A key Aum Shinrikyo figure was sentenced to death Friday for playing an important role in the murders of an anticult lawyer, the lawyer's family and another member who wanted to leave the cult.
In handing down the sentence, Judge Kaoru Kanayama said Kiyohide Hayakawa, 51, deserves to hang despite his lawyers' call for a lighter sentence because he was acting on the orders of Aum founder Shoko Asahara, 45. "Even if he was merely a puppet of Asahara, he cannot escape his grave criminal responsibility, considering the nature of his crimes, their motives, style, impact on society and the victims' sentiments," the judge said.
Lawyer Tsutsumi Sakamoto, 33, his wife, Satoko, 29, and their 1-year-old son, Tatsuhiko, were murdered in their Yokohama condominium in November 1989. Cultist Shuji Taguchi, 21, was strangled in February that year, the ruling said.
Hayakawa played a leading role in the Sakamoto killings by giving instructions to other cultists, the court said. Friday's ruling is the third death sentence handed down in the Sakamoto killings, for which seven cultists, including Asahara, are held responsible. Satoru Hashimoto, a karate practitioner and former bodyguard of Asahara, was sentenced to death Monday for striking the lawyer several times and kicking the wife's stomach while they were being strangled.
Kazuo Okazaki was sentenced to hang in October 1998 for actually strangling the lawyer. His appeal hearings started last month. According to Friday's ruling, Hayakawa, who joined Aum in 1986, entered the Sakamotos' apartment at around 3 a.m. on Nov. 4, 1989, and after confirming that the family was asleep, signaled his five accomplices to storm into the room.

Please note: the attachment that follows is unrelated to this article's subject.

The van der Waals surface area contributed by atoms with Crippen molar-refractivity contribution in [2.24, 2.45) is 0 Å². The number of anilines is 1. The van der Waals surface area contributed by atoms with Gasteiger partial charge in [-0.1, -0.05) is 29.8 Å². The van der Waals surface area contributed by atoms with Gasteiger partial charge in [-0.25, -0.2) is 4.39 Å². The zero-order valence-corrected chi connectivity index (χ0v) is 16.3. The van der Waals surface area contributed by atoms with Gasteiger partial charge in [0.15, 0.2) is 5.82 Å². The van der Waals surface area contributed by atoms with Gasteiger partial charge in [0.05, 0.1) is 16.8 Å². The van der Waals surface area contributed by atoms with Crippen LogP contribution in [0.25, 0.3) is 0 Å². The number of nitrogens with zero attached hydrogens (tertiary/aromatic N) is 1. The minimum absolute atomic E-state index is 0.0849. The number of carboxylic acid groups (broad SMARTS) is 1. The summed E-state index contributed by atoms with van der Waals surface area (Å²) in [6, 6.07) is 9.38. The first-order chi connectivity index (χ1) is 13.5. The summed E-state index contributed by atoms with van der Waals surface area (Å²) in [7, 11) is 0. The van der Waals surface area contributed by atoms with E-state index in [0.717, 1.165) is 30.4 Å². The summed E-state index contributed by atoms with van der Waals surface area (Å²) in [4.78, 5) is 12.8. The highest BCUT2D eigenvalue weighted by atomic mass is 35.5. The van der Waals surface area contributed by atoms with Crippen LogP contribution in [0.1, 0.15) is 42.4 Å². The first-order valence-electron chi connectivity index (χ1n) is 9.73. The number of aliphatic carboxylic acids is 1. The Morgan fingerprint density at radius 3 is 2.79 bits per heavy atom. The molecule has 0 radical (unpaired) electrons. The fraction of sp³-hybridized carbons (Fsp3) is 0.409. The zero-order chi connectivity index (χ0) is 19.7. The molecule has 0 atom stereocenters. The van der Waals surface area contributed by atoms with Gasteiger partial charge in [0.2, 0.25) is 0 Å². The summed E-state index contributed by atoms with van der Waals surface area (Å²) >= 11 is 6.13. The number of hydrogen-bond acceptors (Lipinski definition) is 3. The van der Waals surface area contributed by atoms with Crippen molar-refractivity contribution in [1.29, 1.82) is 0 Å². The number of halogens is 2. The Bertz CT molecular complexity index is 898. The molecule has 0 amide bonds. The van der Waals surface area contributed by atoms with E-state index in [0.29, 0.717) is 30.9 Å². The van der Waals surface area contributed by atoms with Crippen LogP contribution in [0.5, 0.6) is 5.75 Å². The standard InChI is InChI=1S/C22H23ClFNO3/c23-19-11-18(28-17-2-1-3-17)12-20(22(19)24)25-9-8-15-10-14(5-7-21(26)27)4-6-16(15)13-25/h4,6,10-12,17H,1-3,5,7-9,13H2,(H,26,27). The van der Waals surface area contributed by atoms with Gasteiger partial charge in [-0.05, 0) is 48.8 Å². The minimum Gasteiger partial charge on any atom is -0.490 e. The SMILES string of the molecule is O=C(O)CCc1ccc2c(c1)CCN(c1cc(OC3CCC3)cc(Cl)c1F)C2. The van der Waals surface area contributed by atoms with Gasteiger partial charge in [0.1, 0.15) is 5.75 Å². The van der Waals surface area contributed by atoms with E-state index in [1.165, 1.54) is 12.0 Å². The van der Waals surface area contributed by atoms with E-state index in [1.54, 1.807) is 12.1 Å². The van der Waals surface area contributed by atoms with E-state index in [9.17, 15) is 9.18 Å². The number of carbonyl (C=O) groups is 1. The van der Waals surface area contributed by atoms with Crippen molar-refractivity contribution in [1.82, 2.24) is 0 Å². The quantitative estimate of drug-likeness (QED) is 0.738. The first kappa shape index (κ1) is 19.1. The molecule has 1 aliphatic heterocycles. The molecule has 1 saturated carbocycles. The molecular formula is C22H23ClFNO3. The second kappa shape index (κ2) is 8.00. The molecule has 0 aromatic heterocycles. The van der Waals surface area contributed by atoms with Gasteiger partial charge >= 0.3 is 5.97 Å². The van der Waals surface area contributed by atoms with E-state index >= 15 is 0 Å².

Hayakawa pinned the lawyer's legs while Okazaki strangled him. He also took part in killing Sakamoto's wife by joining with the other cultists in strangling her, the court said. Asahara had ordered the six men to kill Sakamoto because he saw the attorney as a hindrance to the cult, the court said. Sakamoto was helping parents seeking to retrieve their children from Aum and was preparing a lawsuit against the cult. The crime was "extremely short-sighted and self-centered" and leaves no room for leniency, Judge Kanayama said.
The killing of the lawyer's baby son -- even after Satoko Sakamoto begged for mercy for him while on the verge of her own death -- "was especially cruel and brutal, and one can see no humanity there," the judge said. The cultists later buried the Sakamoto family separately in mountainous areas of Nagano, Niigata and Toyoma prefectures. Police found the bodies in 1995 based on Okazaki's confession.
Hayakawa was found guilty of seven charges, including helping Aum produce sarin nerve gas and LSD. In Taguchi's slaying, Hayakawa and three other cultists choked him with a rope at first, then Hayakawa and two of the cultists held Taguchi down while the fourth member, Tomomitsu Niimi, strangled him, the court said. The four killed Taguchi on Asahara's orders because he had seen another cultist murdered and Aum feared he might make the incident public if he fled, the court said.
During his trial, Hayakawa expressed remorse for the victims, saying he is "unpardonable as a human being." However, he also claimed he could not defy Asahara's orders to kill the Sakamotos and Taguchi because he believed them to be "absolute." Prosecutors in December had demanded the death penalty, but Hayakawa's lawyers had asked for leniency. They said the cultist had showed a sincere attitude by telling the truth and argued that he faced the threat of death if he defied Asahara's orders.
The defense team filed an appeal immediately after the court adjourned. After the ruling, Sachiyo Sakamoto, the slain attorney's mother, said in a statement that she believes the ruling was reasonable, considering that Hayakawa and the other cultists killed not only her son and his wife but also her grandson.
"I want him to feel the gravity of killing someone by facing death himself," she said. Sakamoto's former colleagues said Hayakawa's death sentence has a heavier meaning than Monday's ruling on Hashimoto, because Hayakawa played a key role in the lawyer's murder.
Lawyer Hisashi Okada said Hayakawa could have avoided the murders because he was in a position of telling other cultists to actually carry out the crime. "I felt a bit sorry for Hashimoto when I heard his death sentence, but I cannot feel sorry for Hayakawa," Okada said. Four other cultists have also been sentenced to death for releasing sarin on Tokyo subway trains in March 1995, which killed 12 people and sickened more than 5,500.